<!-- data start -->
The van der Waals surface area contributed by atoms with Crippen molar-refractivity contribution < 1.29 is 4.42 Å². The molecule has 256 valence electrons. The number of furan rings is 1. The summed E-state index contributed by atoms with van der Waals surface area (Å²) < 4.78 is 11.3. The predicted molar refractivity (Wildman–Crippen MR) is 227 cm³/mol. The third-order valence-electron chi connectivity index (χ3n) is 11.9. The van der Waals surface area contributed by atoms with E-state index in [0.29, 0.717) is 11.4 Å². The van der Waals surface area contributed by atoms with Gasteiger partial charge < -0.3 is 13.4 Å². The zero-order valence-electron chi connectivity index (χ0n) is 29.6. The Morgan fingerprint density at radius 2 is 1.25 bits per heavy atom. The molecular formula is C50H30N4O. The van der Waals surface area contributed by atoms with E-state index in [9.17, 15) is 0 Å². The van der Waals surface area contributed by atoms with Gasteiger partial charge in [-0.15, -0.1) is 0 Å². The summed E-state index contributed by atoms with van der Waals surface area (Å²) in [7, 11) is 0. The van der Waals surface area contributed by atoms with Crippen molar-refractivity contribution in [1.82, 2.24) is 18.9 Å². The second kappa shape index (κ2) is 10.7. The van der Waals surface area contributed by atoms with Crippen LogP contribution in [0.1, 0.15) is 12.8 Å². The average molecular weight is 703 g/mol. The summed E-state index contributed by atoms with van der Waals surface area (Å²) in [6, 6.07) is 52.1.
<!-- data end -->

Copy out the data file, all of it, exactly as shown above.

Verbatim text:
The van der Waals surface area contributed by atoms with Crippen molar-refractivity contribution < 1.29 is 4.42 Å². The molecule has 256 valence electrons. The number of furan rings is 1. The summed E-state index contributed by atoms with van der Waals surface area (Å²) < 4.78 is 11.3. The predicted molar refractivity (Wildman–Crippen MR) is 227 cm³/mol. The third-order valence-electron chi connectivity index (χ3n) is 11.9. The van der Waals surface area contributed by atoms with E-state index in [0.29, 0.717) is 11.4 Å². The van der Waals surface area contributed by atoms with Gasteiger partial charge < -0.3 is 13.4 Å². The zero-order valence-electron chi connectivity index (χ0n) is 29.6. The Morgan fingerprint density at radius 2 is 1.25 bits per heavy atom. The molecular formula is C50H30N4O. The van der Waals surface area contributed by atoms with E-state index in [9.17, 15) is 0 Å². The van der Waals surface area contributed by atoms with Gasteiger partial charge in [-0.15, -0.1) is 0 Å². The summed E-state index contributed by atoms with van der Waals surface area (Å²) in [7, 11) is 0. The van der Waals surface area contributed by atoms with Crippen molar-refractivity contribution in [1.82, 2.24) is 18.9 Å². The second kappa shape index (κ2) is 10.7. The van der Waals surface area contributed by atoms with Crippen LogP contribution in [0.1, 0.15) is 12.8 Å². The average molecular weight is 703 g/mol. The summed E-state index contributed by atoms with van der Waals surface area (Å²) in [6, 6.07) is 52.1.